Many people say college doesn’t teach any practical skills. Well, I say that you have to start somewhere, and the skills that college teaches go beyond just the bare minimum. For me, for example, completing my degree opened so many doors that I could see why so many people I knew were opposed to me pursuing college.

Need vs. want
According to many people whose bad advice I fortunately ignored. I didn’t “need” to go to college. I had a job at the post office, and could spend the rest of my work life there, make a good, blue-collar wage doing work that was dull, repetitive and seemingly guaranteed to last forever.

But I was dying of boredom. There had to be more out there than what I was seeing, and the vehemence of the denials I encountered were, oddly, convincing me that I was being lied to by a lot of people. Some people – and I’m not naming names here, but you know who you are – deliberately gave me bad advice.

I’m glad that I learned the most important lesson you can learn when managing your life: Some people want you to not achieve because of their own lack of achievement. And they will advise you into the worst decisions of your life.

I dipped my toe into the water of college in the summer of 1988, against the advice of some who I realized had nothing to say to me.

Many of these people had never tried to do anything or take a risk. I looked like a whacko at the time. Look, at the postal facility I worked at, I was one of only two blue-collar workers actually pursuing a college degree. My thinking was that the organization had told me multiple times that I would never advance within it, so I would have to take the bull by the horns and take charge of my own career and my own development.

I did that, though many people told me that my pursuit of a college degree was more of a “want” than a “need.”

It wasn’t easy. It took me nearly six years to get a four-year degree. And I did some college beyond my degree.

But I want to point out that the college degree I worked so hard to attain began to pay off soon after I walked across that stage.

Take that job and leave it
I had decided that at some point after my graduation from Florida Atlantic University, I’d have to make a serious move. The post office was a sea anchor that was dragging me down and keeping me from achieving. I was job-hunting without much success and I realized that my current employment was preventing me from really chasing hard for a new job.

I had passed up opportunities before based on bad advice but now I needed to put myself into a situation where I had to find a job, so I decided that I needed to make a clean break.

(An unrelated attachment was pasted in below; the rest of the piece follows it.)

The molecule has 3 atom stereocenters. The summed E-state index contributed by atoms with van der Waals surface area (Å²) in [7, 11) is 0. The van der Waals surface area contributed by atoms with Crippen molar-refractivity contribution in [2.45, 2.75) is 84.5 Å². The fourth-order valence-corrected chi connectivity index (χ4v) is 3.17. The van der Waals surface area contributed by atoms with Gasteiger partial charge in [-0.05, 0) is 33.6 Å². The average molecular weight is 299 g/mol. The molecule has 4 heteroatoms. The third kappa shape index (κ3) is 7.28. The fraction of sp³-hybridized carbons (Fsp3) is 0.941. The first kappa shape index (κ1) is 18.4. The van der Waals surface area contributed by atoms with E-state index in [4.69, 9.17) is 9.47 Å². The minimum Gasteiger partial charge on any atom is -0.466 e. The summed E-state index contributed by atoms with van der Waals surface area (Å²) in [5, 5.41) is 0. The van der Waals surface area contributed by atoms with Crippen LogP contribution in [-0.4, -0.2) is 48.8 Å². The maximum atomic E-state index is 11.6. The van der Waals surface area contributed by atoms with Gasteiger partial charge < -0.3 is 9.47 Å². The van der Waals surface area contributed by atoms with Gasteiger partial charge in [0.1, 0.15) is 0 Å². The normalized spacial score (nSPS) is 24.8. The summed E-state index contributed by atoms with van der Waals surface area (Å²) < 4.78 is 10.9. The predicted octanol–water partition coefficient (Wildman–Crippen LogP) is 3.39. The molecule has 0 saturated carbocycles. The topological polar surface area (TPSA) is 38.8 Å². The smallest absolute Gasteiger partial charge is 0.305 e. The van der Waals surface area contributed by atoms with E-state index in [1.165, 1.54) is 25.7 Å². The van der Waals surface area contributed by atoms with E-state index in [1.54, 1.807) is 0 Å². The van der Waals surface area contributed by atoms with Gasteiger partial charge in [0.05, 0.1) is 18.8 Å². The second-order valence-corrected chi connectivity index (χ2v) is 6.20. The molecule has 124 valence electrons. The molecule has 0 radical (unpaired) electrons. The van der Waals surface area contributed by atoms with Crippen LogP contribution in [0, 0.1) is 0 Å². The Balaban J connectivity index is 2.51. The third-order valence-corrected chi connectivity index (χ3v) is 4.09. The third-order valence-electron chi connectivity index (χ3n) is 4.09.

I decided to quit the post office outright, then make a job search my full-time job.

Was it risky? Yes. Was it crazy? A little, maybe. Did it work? Damn right it did.

Soon after quitting the post office in June 1994, I landed a job at an Internet service provider. It wasn’t much, but it was a start. Soon, I also had a part-time job at a newspaper. Then a full-time job at a newspaper. And the rest is history.

There have been bumps along the way, I’ll confess.

But I have never regretted that decision in 1994 to quit my brainless job and basically roll the dice on something new.

College was the difference between me and failure. I have never forgotten that.

September 29, 2015 Posted by | Life lessons, Living in the modern age | , , | 1 Comment

Why I keep doing journalism

They keep laying me off, and I keep on coming back.

Maybe I’m nuts, or maybe I just love being a part of things, but I keep trying to rebuild a career in newspapers/websites. Maybe it’s the best job I can ever imagine having, the one I dreamed of having on those nights in the big postal facility, where I was just another number whose life didn’t matter to the top brass.

I’d dream of working somewhere in which my work actually had an effect. You don’t know what that’s like until you read a letter to the editor, and know a story you laid out and wrote a headline for inspired someone to write to the paper or to take some other action. If you are good enough to have a column, as I was, and could comment on things, you get such a kick when people wrote in about something you wrote, either in approval or in disapproval.

To me, it showed that they were paying attention and had read what I had written, and that’s what really mattered to me.

There have been such good days, when it all came together and the next day we on the news staff did a paper we could be proud of. Like the night Osama bin Laden was killed. Now, the death of nearly any other person is a tragedy, but the man who did so much to ruin the 2000s for so many people got his just deserts. And I was in the newsroom that night and helped make it real for the readers.

On the most terrible day I have ever lived through, I was working at a newspaper. Sept. 11, 2001. It was horrible watching the events unfold on TV, and then have to present them in the newspaper. I wanted to cry, I wanted to walk around and rage against it all. All those people, those planes, those children, those widows, those losses.